Antibody-Antibiotic Superdrug Triumphs over MRSA Superbug in Mice

By latching onto bacteria and detonating at just the right moment, a new drug could help take out the leading cause of bacterial infections in humans worldwide.

The drug, a deadly combo of an antibody glued to an antibiotic, specifically seeks and destroys Staphylococcus aureus—even the difficult-to-kill, drug-resistant variety, methicillin-resistant staph (MRSA). In mice infected with MRSA, the dynamic duo fought off the infection better than the standard antibiotic treatment of vancomycin, researchers report in Nature. If the findings hold true in humans, the new superdrug could vastly improve the success rate of MRSA infection treatments, which currently fail about 50 percent of the time.

…But, for now, there are no guarantees that the superdrug will be that effective in human patients. Researchers point out that the human immune system may produce competing antibodies that bind to staph, possibly elbowing out the superdrug.

Source: Antibody-antibiotic superdrug triumphs over MRSA superbug in mice

The article (and the paper its based on) overstates things and make this much more alarmist than it should be.  MRSA infection treatments do not “currently fail about 50 percent of the time.” MOST MRSA infections are readily treatable and cureable. There are a few difficult to treat exceptions that are much more difficult to treat (endocarditis, osteomyelitis, necrotizing soft tissue infections) that have higher failure rates.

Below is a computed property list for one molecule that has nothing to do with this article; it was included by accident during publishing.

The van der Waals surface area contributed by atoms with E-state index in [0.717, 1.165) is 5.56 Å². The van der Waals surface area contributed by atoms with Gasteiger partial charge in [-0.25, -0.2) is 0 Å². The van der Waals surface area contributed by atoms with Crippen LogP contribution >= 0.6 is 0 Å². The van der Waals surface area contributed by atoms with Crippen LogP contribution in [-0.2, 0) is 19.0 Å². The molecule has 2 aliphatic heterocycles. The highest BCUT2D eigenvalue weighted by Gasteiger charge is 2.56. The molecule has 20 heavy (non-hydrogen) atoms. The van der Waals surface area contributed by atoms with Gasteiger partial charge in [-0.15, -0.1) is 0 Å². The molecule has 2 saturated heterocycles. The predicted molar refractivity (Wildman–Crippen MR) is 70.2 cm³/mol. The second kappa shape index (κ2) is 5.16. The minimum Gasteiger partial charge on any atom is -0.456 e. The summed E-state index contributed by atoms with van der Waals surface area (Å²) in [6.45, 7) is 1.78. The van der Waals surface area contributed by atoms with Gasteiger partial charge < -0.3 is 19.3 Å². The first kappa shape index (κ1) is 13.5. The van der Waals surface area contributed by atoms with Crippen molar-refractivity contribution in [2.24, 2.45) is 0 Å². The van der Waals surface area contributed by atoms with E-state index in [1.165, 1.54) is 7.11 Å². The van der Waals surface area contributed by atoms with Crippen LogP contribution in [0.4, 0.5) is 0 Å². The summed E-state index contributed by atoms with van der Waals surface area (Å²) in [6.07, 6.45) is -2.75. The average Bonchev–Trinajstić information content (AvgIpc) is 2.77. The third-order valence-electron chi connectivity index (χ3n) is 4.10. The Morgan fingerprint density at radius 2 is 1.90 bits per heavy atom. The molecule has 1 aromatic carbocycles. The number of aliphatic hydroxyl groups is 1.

As for the actual bacteria, methicillin resistant staphylococcus aureus is absolutely resistant to an entire class of antibiotics (beta-lactam antibiotics) because the bacteria has an altered protein that no longer binds the active site of these antibiotics. So we have to use different classes of antibiotics for treatment (such as vancomycin, linezolid, daptomycin). It does also happen to have a way to hide inside phagocytic cell thereby avoiding the immune system and our antibiotics. This has been known for a long time.

This is an interesting proof of concept study. They definitely need to do some more comparisons. They’re using a class of medications as the “antibody-linked antibiotic”, rifamycins, that is well known to penetrate spaces like lysosomes and biofilms. They compared it against antibiotics that have a much harder time doing this (glycopeptides ect). So a better comparison would be rifampin vs this targeted rifalogue. It could be a very elegant way of targeting deep-seated difficult to treat infections however.

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